Consumer Reports Blasts Tesla's New Smart Summon Feature Calling it a 'Science Experiment'
Uber has announced a third-generation version of its driverless car – developed in partnership with Volvo – which it claims has more safety features than before. According to a report in The Verge, the new XC90 SUV will be built to fit Uber’s self-driving technology at the factory level, instead of needing to be retrofitted like prior versions of the car. Uber will start testing the new car on public roads in 2020.
New Driverless Car Safety Features
This time, Uber and Volvo say they are “building more redundancy” into the vehicle. The car will have a steering wheel and pedals, but Uber says it has been designed to ultimately operate without a human behind the wheel. With that in mind, the companies have built multiple backup systems specifically relating to steering, braking, and battery power. Uber says if any of the primary systems should fail for some reason, the backup system is designed to act immediately to bring the driverless car to a stop.
While Uber says these driverless cars will be safer than its predecessors, that remains to be seen. We won’t know how safe it is unless it is put to test in real-world situations. Uber returned to testing its current-generation driverless vehicles on public roads in December 2018, nine months after one struck and killed Elaine Herzberg in Tempe, Arizona. Herzberg was crossing a street in Tempe when an Uber self-driving SUV struck and killed her.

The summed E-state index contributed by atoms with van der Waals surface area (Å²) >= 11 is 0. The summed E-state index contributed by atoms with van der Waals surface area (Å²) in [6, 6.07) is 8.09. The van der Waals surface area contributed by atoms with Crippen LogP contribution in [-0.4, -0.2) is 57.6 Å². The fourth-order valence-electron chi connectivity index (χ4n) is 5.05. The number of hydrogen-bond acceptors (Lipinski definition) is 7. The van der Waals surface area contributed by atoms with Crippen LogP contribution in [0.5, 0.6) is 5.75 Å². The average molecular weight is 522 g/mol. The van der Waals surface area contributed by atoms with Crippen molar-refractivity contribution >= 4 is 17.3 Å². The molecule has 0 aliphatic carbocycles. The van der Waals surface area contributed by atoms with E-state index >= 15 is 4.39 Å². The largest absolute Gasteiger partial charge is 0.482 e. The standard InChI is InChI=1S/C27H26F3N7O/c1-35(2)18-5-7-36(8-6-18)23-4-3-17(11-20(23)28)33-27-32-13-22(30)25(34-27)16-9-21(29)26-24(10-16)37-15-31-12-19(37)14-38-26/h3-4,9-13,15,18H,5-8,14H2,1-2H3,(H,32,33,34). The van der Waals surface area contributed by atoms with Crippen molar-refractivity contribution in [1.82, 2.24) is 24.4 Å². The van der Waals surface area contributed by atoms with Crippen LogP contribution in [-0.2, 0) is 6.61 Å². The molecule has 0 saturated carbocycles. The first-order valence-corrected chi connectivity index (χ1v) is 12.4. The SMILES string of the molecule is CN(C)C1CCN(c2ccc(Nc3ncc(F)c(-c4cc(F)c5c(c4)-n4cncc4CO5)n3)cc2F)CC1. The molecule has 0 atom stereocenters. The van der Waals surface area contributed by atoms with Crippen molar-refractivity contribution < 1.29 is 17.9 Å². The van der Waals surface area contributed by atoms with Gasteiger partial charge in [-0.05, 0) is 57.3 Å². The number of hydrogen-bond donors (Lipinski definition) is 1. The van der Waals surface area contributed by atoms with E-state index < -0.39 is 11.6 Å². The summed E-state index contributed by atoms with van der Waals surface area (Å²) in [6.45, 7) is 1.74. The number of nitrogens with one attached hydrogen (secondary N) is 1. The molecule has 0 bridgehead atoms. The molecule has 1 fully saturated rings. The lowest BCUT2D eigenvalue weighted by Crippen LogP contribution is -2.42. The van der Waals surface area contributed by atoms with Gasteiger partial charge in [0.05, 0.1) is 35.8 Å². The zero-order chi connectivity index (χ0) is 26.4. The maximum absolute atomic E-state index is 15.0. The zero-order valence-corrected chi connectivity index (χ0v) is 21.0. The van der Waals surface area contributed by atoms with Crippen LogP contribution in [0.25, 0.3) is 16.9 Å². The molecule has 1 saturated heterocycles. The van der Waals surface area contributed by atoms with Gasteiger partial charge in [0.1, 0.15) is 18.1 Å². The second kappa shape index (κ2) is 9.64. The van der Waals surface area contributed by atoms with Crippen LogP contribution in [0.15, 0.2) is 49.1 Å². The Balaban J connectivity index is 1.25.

The self-driving system spotted her even though there are conflicting reports of whether it flagged her as a “false positive.” It was also later determined that the safety driver behind the wheel of the vehicle was watching a show on her phone when the collision occurred. At the time of the crash, Uber had not enabled the automatic emergency braking system in the vehicle.
Safety of Driverless Vehicles
After that crash, Uber is saying it will not override or disable the automatic braking features of the new Volvo. The new vehicle was unveiled at the third-annual Uber Elevate conference, where the company also showed off electric aircraft that will supposedly make up an air taxi service due in 2023, delivery drones, and of course, electric scooters.
As auto defect lawyers, our biggest worry is that driverless cars are not adequately tested before they are allowed on our roadways. Many of these companies do their testing on public roads, and this is a problem because they put the rest of us in grave danger. We cannot be lab rats for this experiment anymore. More injuries and deaths to further driverless technology would be unacceptable.